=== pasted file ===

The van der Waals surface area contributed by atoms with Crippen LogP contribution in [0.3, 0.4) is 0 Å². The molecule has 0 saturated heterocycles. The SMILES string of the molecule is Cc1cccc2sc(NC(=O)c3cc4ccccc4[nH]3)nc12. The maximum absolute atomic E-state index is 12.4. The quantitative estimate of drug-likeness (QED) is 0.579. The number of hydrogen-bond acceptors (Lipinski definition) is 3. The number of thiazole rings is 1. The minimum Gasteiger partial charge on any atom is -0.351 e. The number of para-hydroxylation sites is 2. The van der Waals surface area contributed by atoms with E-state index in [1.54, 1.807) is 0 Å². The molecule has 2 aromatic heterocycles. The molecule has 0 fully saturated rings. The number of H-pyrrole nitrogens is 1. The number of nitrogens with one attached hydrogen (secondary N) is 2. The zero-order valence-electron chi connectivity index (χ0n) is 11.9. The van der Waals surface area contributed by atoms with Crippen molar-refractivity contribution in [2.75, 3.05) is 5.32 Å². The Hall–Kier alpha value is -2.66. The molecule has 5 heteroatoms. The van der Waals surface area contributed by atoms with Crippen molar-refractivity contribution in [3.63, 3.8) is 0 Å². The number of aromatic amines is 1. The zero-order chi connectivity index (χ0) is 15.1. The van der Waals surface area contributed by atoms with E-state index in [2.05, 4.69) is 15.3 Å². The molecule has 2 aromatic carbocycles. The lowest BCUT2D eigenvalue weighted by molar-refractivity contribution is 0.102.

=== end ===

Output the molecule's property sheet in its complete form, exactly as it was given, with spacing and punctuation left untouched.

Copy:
The van der Waals surface area contributed by atoms with Crippen LogP contribution in [0.3, 0.4) is 0 Å². The molecule has 0 saturated heterocycles. The SMILES string of the molecule is Cc1cccc2sc(NC(=O)c3cc4ccccc4[nH]3)nc12. The maximum absolute atomic E-state index is 12.4. The quantitative estimate of drug-likeness (QED) is 0.579. The number of hydrogen-bond acceptors (Lipinski definition) is 3. The number of thiazole rings is 1. The minimum Gasteiger partial charge on any atom is -0.351 e. The number of para-hydroxylation sites is 2. The van der Waals surface area contributed by atoms with E-state index in [1.54, 1.807) is 0 Å². The molecule has 2 aromatic heterocycles. The molecule has 0 fully saturated rings. The number of H-pyrrole nitrogens is 1. The number of nitrogens with one attached hydrogen (secondary N) is 2. The zero-order valence-electron chi connectivity index (χ0n) is 11.9. The van der Waals surface area contributed by atoms with Crippen molar-refractivity contribution in [2.75, 3.05) is 5.32 Å². The Hall–Kier alpha value is -2.66. The molecule has 5 heteroatoms. The van der Waals surface area contributed by atoms with Crippen molar-refractivity contribution in [3.63, 3.8) is 0 Å². The number of aromatic amines is 1. The zero-order chi connectivity index (χ0) is 15.1. The van der Waals surface area contributed by atoms with E-state index in [2.05, 4.69) is 15.3 Å². The molecule has 2 aromatic carbocycles. The lowest BCUT2D eigenvalue weighted by molar-refractivity contribution is 0.102.